About the theme:
Since the launch of the Human Genome Project in 1990, scientists are now able to read the entire human genome (2003), and are developing increasingly precise technologies for editing the genome, such as Crispr-cas9 (2012). With over 10,000 human diseases caused by faults in single genes, gene editing techniques promise therapies for curing such diseases, as well as the potential elimination of these diseases through germline gene editing. Such techniques, however, have potential applications beyond therapy to enhancement, raising a plethora of ethical concerns.
What role does genetic information play in how we define health and future possibilities? What is the significance of epigenetics? Is gene editing for therapeutic purposes a moral responsibility to those who suffer from genetic diseases, and for preventing the suffering of future generations? What are the boundaries between therapy and enhancement? Does the knowledge and possibility of editing the human genome necessitate that we act upon this? Gene-editing technologies carry risks and potential harms, some of which may be unknown for decades to come. How can we ensure that the field of genetics is mindful of the dark history and potential of eugenics? Where should such discussions take place and who needs to contibute to the dialogue?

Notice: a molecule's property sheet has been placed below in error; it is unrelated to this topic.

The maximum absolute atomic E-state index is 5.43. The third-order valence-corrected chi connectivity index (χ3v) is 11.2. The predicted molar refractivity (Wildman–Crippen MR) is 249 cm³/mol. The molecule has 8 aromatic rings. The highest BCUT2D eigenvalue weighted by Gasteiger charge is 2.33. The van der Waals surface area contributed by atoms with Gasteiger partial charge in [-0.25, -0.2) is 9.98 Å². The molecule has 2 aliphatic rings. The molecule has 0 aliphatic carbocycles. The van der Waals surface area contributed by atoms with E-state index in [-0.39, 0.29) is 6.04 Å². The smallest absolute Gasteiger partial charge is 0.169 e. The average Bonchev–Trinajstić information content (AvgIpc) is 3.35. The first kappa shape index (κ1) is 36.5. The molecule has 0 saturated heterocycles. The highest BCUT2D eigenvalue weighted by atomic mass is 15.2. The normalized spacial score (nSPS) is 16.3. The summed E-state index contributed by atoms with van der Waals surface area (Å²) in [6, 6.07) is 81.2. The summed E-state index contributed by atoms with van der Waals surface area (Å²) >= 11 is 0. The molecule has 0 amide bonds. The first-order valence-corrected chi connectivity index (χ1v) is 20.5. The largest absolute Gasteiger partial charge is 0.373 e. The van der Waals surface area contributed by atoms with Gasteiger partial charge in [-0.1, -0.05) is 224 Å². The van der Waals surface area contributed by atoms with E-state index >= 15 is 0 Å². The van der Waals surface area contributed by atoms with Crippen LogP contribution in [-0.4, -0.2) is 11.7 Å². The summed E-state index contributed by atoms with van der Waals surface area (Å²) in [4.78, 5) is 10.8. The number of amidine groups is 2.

In the context of faith, what are the benefits, harms and risks that ought to be considered when navigating the field of genetics and making choices on what gene editing has to offer? What distinct ethico-legal, theological and philosophical concerns have Muslim religious scholars raised in their deliberations on gene editing technologies, and how does an understanding of the human person impact our aspirations for genetic modifications for improving the human species? Are we playing God or is this the next step in our evolution?
Dr Aysha Divan (University of Leeds)
Dr Ayman Shabana (Georgetown University, Qatar)
Mufti Zubair Butt (Al-Qalam, Bradford Hospital Chaplain)
Dr Ismail Lala (University of Oxford, Darul Uloom, Bury)
Arzoo Ahmed (CIM, King’s College London)
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